Taming Kitchen Clutter

By Kelly Hines

If your family is like mine, the kitchen is the center of your home. It’s where we eat, socialize, entertain, do homework, and reconnect after a busy day. We proudly call ourselves “kitchen folk”; we’re most comfortable in the bustle of a warm kitchen.

But when that kitchen is in disarray, it’s the last place I want to be! Papers that collect on countertops, a fridge overstuffed with produce going bad, and where is the tuna? I swear we had some tuna! A disorganized kitchen can upset the whole applecart. To save you time, frustration, and even money (no more rotten eggplant!), here are my tips for keeping your kitchen is good working order.

Tame the paper tiger! You know how it happens – backpacks come home from school stuffed full, the mailman delivers an armload of junk mail, the newspaper and notebooks have babies, and before you know it there is a mound of mess on your countertop. Probably on the landing pad right next to the phone. So how do you reduce that paper? By committing to clean it out as soon as it comes in the door. I have two baskets in my house – a bill basket, and my “Sunday basket”. Mail comes in and immediately gets sorted, bills in the bill basket, action items into the Sunday basket, and everything else into the recycling bin. The same thing happens when the kids get home from school. Everything gets immediately sorted – trash, keepsake, action item. Everything that goes into the Sunday basket gets taken care of, you guessed it – Sunday! I clip coupons, write checks, fill out forms, and get my ducks in a row. I’ll be honest, sometimes things hang out in the Sunday basket for a couple of weeks, but I try not to let them make a permanent home there. These simple steps have completely eliminating that mess by my phone!

Clean out the fridge. Weekly. I know, that sounds like a lot. But before you sit down to make a grocery list, go through the fridge. Get rid of expired or spoiled foods (like that eggplant), give the shelves a quick wipe (you can do a more thorough job once a month), do a quick inventory of what you need from the store. This will save you from getting items you don’t need, or forgetting the ones you do need.

Wash your produce when you bring it home. This one takes some retraining. It seems insanely time consuming to wash the fruits and vegetables when you get home, but it’s really not. I promise you’ll spend no more than 10-15 minutes giving everything a good rinse. The upside? You eat better – no more grabbing a cookie because the cucumbers aren’t washed. You don’t waste produce – no more carrots going floppy because you were in a hurry to get dinner on the table and didn’t want to wash them. Meal prep is faster – you’re cutting out steps and getting to the cooking!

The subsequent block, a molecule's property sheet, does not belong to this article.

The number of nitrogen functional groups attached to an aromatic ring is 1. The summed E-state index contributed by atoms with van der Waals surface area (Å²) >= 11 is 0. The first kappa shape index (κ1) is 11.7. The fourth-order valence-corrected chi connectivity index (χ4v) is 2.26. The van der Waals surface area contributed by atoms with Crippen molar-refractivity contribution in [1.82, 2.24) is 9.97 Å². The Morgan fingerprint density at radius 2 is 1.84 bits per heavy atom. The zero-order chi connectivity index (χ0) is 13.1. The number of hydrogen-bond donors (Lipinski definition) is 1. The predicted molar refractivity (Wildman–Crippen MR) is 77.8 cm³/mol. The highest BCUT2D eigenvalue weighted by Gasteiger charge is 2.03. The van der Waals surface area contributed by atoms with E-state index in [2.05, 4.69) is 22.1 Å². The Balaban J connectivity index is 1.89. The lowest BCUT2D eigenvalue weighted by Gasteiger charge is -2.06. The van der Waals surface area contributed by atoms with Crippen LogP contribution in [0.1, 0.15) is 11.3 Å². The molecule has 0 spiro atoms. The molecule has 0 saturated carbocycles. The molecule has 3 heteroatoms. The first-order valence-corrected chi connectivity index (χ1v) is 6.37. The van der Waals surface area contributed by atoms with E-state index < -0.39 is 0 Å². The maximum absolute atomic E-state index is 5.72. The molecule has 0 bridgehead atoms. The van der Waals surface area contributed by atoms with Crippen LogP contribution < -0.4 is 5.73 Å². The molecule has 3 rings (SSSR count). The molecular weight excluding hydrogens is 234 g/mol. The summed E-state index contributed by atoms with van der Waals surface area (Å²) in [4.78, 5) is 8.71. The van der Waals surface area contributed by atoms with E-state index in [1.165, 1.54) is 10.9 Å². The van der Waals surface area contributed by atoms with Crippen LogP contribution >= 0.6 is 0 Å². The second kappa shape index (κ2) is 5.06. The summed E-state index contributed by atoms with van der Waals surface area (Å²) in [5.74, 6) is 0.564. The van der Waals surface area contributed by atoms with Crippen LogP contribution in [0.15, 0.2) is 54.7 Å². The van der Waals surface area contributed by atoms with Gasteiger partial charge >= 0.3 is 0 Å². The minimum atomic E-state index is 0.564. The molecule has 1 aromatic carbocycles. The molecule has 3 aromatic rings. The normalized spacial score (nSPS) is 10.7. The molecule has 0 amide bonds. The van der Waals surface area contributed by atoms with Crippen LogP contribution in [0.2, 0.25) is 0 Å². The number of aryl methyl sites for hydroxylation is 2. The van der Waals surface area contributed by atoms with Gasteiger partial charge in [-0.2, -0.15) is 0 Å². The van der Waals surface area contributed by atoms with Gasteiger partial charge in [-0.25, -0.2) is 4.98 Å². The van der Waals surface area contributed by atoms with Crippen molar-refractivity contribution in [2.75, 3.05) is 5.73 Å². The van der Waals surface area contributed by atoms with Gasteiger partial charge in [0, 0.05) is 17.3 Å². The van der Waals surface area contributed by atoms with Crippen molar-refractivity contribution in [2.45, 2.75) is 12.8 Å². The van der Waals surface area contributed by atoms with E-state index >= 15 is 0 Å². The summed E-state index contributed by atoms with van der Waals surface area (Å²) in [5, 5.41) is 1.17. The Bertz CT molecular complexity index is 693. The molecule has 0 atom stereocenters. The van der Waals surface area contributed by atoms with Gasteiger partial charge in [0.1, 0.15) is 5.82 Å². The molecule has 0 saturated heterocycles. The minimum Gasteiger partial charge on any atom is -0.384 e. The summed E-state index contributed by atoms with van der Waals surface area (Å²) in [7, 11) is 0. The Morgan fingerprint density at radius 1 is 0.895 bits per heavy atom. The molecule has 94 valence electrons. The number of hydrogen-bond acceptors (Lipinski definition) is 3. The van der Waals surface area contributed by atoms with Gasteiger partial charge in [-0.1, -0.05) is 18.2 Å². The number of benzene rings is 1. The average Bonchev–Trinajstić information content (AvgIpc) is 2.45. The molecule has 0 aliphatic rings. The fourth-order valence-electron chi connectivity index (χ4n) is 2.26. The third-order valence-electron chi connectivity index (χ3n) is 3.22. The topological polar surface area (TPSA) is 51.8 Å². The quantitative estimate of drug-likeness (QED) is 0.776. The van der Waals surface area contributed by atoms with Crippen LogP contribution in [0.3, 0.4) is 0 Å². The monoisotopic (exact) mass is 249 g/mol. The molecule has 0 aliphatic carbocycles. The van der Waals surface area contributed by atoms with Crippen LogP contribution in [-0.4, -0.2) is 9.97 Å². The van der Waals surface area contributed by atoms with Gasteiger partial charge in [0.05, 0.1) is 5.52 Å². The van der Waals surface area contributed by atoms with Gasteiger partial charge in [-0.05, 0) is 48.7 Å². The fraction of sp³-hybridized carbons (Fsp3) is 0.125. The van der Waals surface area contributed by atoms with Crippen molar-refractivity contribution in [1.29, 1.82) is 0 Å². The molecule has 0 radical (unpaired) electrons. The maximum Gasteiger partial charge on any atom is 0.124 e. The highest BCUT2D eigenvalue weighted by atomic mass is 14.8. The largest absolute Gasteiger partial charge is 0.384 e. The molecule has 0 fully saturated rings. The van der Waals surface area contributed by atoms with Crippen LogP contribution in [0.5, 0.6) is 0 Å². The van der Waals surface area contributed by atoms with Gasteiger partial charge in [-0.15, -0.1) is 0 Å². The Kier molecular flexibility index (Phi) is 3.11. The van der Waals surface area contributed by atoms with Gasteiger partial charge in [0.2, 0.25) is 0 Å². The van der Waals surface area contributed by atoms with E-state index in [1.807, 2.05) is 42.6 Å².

Put like things with like things. That sounds simple, doesn’t it? So why is your flour in a different cabinet than your sugar? Why is your salt and pepper over the stove but your other spices are by the sink? I once found seventeen boxes of Jell-O in four different cabinets. Tuna mixing with baked beans, rice consorting with cereal, chips rubbing elbows with the pasta. It’s anarchy, people! Put your grains with your grains and your syrup with your pancake mix and let all be right with the world once again.

Make it make sense. I recently helped a friend organize her kitchen, and move her spices from a corner cabinet by the sink to a drawer right next to the stove. She called it “life changing”. Put things where you use them. Make it make sense.

Let it go. Go ahead, sing the song. Then stop buying eggplant. Or, in the case of my house, V8. My husband wants to drink V8, but he just buys it and there it sits. I want to use the teeny tiny itsy bitsy cutesy widdle whisk, but I’m never going to. I am never going to deep fry chimichangas. I am never, much to my eternal disappointment, going to use my mini torch to flambe something. Stop buying it, pass it on, let it go. (OK, I am never getting rid of that torch because that thing is awesome and I WILL use it. Someday.)

Your kitchen is the heart of your home. Keep it simple, keep it warm, and keep it organized. You’ll never lose the tuna again!


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